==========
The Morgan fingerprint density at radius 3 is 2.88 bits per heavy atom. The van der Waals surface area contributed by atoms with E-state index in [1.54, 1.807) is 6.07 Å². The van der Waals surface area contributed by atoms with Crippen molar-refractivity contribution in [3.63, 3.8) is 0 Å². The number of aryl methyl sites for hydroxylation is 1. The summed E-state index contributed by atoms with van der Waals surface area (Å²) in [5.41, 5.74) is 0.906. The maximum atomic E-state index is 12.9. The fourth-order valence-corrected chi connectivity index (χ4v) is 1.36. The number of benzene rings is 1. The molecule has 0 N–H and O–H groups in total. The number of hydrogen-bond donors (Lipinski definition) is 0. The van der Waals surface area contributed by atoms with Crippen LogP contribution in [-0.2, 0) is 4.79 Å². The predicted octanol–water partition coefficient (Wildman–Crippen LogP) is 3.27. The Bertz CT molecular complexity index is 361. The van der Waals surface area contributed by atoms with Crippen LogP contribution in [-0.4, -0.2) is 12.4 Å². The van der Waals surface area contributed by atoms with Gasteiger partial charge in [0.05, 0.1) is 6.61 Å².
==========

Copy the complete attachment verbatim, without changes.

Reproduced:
The Morgan fingerprint density at radius 3 is 2.88 bits per heavy atom. The van der Waals surface area contributed by atoms with E-state index in [1.54, 1.807) is 6.07 Å². The van der Waals surface area contributed by atoms with Crippen molar-refractivity contribution in [3.63, 3.8) is 0 Å². The number of aryl methyl sites for hydroxylation is 1. The summed E-state index contributed by atoms with van der Waals surface area (Å²) in [5.41, 5.74) is 0.906. The maximum atomic E-state index is 12.9. The fourth-order valence-corrected chi connectivity index (χ4v) is 1.36. The number of benzene rings is 1. The molecule has 0 N–H and O–H groups in total. The number of hydrogen-bond donors (Lipinski definition) is 0. The van der Waals surface area contributed by atoms with Crippen LogP contribution in [-0.2, 0) is 4.79 Å². The predicted octanol–water partition coefficient (Wildman–Crippen LogP) is 3.27. The Bertz CT molecular complexity index is 361. The van der Waals surface area contributed by atoms with Crippen LogP contribution in [-0.4, -0.2) is 12.4 Å². The van der Waals surface area contributed by atoms with Gasteiger partial charge in [0.05, 0.1) is 6.61 Å².